• Respiratory problems, sleep apnea, and heart disease may develop in adolescence. Some persons with MPS I H-S need continuous positive airway pressure during sleep to ease breathing.[en.wikipedia.org]
  • The airway may become narrow in some people with MPS I, causing frequent upper respiratory infections and short pauses in breathing during sleep (sleep apnea).[ghr.nlm.nih.gov]
  • apnea Ear infections and hearing loss Numbness and tingling in fingers or feet Heart disease Stiff joints and trouble moving Hernias, which look like a bulge around the belly button or in the groin Diarrhea Enlarged liver or spleen Your child might not[webmd.com]
  • ERT may improve growth, joint movement, sleep apnea, respiratory function, pain levels, vision, and liver/spleen enlargement.[babysfirsttest.org]
  • Shapiro J, Strome M, Crocker AC: Airway obstruction and sleep apnea in Hurler and Hunter syndromes. Ann Otol Rhinol Laryngol 94:458–461, 1985. PubMed Google Scholar 31.[link.springer.com]
Tonsillar Hypertrophy
  • Beyond neurological, orthopedic, and ophthalmological findings, macroglossia, tonsillar hypertrophy, otitis media and conductive hearing loss, upper airway obstruction, valvular heart disease, hepatosplenomegaly, and bowel dysfunction are frequently reported[symptoma.com]
Hoarseness
  • Vocal cords can also enlarge, resulting in a deep, hoarse voice. The airway may become narrow in some people with MPS I, causing frequent upper respiratory infections and short pauses in breathing during sleep (sleep apnea).[ghr.nlm.nih.gov]
Snoring
  • The patient had severe infantile global neurodevelopmental delays, macrocephaly with a prominent forehead, coarse facial features with clear corneas, chronic congestion with snoring, wide-spaced teeth, short thick neck, hepatomegaly, an inguinal hernia[ncbi.nlm.nih.gov]
Nasal Congestion
Hepatomegaly
  • The patient was a 2-yr-old girl presenting with skeletal deformity, hepatomegaly, and delayed motor development.[ncbi.nlm.nih.gov]
  • The patient had severe infantile global neurodevelopmental delays, macrocephaly with a prominent forehead, coarse facial features with clear corneas, chronic congestion with snoring, wide-spaced teeth, short thick neck, hepatomegaly, an inguinal hernia[ncbi.nlm.nih.gov]
  • In our case, MPS IIIB was diagnosed at an early age because recurrent wheezing and otitis media in conjunction with hepatomegaly were recognised as more than trivial findings.[ncbi.nlm.nih.gov]
  • CONCLUSIONS: Our findings suggest that IV laronidase effectively reduces urinary GAGs excretion, hepatomegaly and LVMI, and can improve shoulder flexion in MPS I patients. Laronidase appears to be safe in the studied population.[ncbi.nlm.nih.gov]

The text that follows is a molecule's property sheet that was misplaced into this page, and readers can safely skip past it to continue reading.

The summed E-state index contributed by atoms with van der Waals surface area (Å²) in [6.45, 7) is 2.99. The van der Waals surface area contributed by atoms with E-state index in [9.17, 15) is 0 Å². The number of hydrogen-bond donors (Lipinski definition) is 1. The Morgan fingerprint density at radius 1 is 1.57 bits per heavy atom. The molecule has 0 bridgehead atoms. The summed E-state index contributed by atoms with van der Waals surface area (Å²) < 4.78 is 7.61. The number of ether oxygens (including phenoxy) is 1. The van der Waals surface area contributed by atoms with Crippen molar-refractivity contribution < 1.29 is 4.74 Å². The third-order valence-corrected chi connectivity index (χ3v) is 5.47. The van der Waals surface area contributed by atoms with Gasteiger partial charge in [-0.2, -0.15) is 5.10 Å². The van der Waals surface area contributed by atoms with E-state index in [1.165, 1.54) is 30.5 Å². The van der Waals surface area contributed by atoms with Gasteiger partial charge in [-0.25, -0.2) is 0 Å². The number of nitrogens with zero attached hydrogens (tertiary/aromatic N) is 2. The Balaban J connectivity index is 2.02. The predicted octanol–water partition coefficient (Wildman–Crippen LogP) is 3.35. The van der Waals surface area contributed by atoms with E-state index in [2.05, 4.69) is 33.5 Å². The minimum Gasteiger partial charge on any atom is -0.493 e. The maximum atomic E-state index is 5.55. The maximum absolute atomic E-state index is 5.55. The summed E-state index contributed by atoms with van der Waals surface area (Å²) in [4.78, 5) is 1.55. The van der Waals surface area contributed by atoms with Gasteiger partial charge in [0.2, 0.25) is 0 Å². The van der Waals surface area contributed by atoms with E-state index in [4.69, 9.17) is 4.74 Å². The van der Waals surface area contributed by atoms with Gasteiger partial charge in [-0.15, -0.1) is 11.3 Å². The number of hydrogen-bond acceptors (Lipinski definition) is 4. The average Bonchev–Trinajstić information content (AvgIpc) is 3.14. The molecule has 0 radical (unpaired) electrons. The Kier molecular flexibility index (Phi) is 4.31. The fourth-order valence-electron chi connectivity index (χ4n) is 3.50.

• Sustained IDS expression had a profound effect on normalization of GAG in all tested tissues and on prevention of hepatomegaly.[ncbi.nlm.nih.gov]
Hydrops Fetalis
  • Keywords Live Birth Consanguineous Parent Mucopolysaccharidosis Hunter Syndrome Hydrops Fetalis These keywords were added by machine and not by the authors.[doi.org]
  • Three cases of non-immune hydrops fetalis born to consanguineous parents were thought to be due to beta-glucuronidase deficiency (MPS VII) on the basis of placental histology and enzyme studies on both parents but no living cases of MPS VII were ascertained[ncbi.nlm.nih.gov]
  • The severe neonatal form is the most common type of this syndrome, characterized by hydrops fetalis (abnormal accumulation of fluid in various tissues of the body) and dysmorphic features.[news-medical.net]
  • If the disorder causes hydrops fetalis, stillbirth or death in the neonatal period is likely. Patients may also succumb to cardiac or respiratory failure, or fall into a vegetative state during later stages of life.[symptoma.com]
  • In rare cases, some newborn infants with Sly syndrome may experience abnormal accumulation of fluid in various tissues of the body (hydrops fetalis). MPS VII is currently in clinical trial.[rarediseases.org]
Aggressive Behavior
  • Affected subjects present developmental delay, attention deficit disorder, uncontrollable hyperactivity, and aggressive behavior, followed by progressive dementia and death in late adolescence.[ncbi.nlm.nih.gov]
  • In the syndrome's second stage, aggressive behavior, hyperactivity, profound dementia, and irregular sleep may make children difficult to manage, particularly those who retain normal physical strength.[en.wikipedia.org]